News Sep 2nd 2016

Leaked Document Details May's Grammar School Plans

girl with book on head

New UK Prime Minister Theresa May already has enough to contend with in the impending pressure of getting the recently voted Brexit ball rolling. Now she is faced with a new wave of criticism and controversy with the leak of what is believed to be a document that lays out plans to create a new generation of traditional grammar schools.

Leaked information reveals plans to approve a movement toward allowing schools to be more selective with their intake of pupils, something to which the opposing Labour party and high profile teaching unions have been vocal in their opposition.

The document states that the government will "open new grammars", and the fact that new laws would be required to allow this plan to be put in to place. It also states an awareness that the House of Lords would be likely to try to veto this move, in support of a ban on new selective schools imposed by Tony Blair in 1998. However, Tory MPs have been seen to be more willing to revert to the old system, claiming that the popularity of grammar schools, wherever they are, signals the needs for more.

For as long as they have existed, grammar schools have been a controversial topic of discussion. Though the aim for this new generation of selective schools is being put forward under the tagline of prioritising disadvantaged and poor pupils, there is a worry from those against the plan that bringing back this selective system will naturally lead to more division between school age children from different social and economic backgrounds, as well as children with vastly different levels of intelligence when the factor of entry exams comes in to play.

The key difference in this new imagined grammar school future from May is that schools will be required to choose pupils from poorer backgrounds when there is a case in which their test results score the same as a pupil from a more comfortable, middle class household. This kind of idea might work in theory, but when schools are left to their own devices, it could be argued that it will be very hard to govern such a plan, with the school bodies eventually moulding the student intake in to whatever model they wish due to the selective powers that they have been given.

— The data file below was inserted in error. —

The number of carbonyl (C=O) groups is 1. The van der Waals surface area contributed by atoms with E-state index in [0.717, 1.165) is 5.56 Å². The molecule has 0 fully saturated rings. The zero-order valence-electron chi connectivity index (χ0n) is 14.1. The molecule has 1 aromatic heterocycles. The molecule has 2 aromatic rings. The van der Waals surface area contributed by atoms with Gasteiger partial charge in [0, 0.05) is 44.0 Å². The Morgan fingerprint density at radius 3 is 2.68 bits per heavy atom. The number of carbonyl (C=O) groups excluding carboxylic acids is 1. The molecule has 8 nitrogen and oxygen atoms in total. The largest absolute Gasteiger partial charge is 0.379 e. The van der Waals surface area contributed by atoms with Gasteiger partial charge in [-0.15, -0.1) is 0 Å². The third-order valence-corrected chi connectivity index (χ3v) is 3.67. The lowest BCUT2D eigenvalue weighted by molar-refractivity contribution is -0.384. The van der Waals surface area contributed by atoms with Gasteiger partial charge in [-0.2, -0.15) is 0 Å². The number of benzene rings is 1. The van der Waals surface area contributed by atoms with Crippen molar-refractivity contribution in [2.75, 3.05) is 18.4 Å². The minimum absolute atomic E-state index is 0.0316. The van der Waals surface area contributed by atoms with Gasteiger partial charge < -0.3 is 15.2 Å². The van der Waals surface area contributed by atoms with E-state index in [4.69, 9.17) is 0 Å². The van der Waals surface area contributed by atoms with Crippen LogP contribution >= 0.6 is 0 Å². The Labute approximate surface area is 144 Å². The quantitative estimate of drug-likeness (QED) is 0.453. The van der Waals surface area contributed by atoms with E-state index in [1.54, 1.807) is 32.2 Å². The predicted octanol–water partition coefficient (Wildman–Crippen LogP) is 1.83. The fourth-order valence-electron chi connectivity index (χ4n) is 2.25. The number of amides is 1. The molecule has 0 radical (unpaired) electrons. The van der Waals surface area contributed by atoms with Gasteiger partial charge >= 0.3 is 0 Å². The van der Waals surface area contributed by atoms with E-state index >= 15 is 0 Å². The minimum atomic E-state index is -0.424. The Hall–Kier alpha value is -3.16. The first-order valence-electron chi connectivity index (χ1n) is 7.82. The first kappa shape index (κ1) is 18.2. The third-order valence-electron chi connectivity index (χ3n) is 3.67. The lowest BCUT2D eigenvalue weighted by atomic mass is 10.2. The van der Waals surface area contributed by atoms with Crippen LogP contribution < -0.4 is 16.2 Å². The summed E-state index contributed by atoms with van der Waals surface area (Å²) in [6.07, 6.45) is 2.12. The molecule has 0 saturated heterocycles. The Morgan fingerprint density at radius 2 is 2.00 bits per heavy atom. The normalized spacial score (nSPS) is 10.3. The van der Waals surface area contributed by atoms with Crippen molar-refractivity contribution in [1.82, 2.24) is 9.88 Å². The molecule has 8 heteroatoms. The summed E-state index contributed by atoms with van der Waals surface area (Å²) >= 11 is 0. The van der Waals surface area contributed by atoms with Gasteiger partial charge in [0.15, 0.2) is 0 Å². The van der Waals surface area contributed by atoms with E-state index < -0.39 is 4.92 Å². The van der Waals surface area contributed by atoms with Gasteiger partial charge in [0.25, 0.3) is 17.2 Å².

In theory, this proposed grammar school system will be a far cry from the old, traditional images of the richest children attending whilst the more disadvantaged are left to attend the local comprehensive. This is an image of education that hasn't quite left the country, with many still critical of the top universities like Oxford and Cambridge and their inequality when it comes to a breakdown of the social and economic backgrounds of their students.

Angela Rayer, the Shadow Secretary of Education for Labour, has rubbished the idea and the positive spin that the Tories have attached to the plans, instead criticising and claiming that "behind closed doors the Tories are planning a return to the bad old days of grammars, ignoring all the evidence which has told us time and again that they do not aid social mobility". Similarly, Unison, the representative union of thousands of education workers throughout the country, has vehemently opposed the introduction of new grammar schools, stating that rather than creating more equal opportunity amongst backgrounds, they would instead only serve to make the system even more elitist that many believe it is now.

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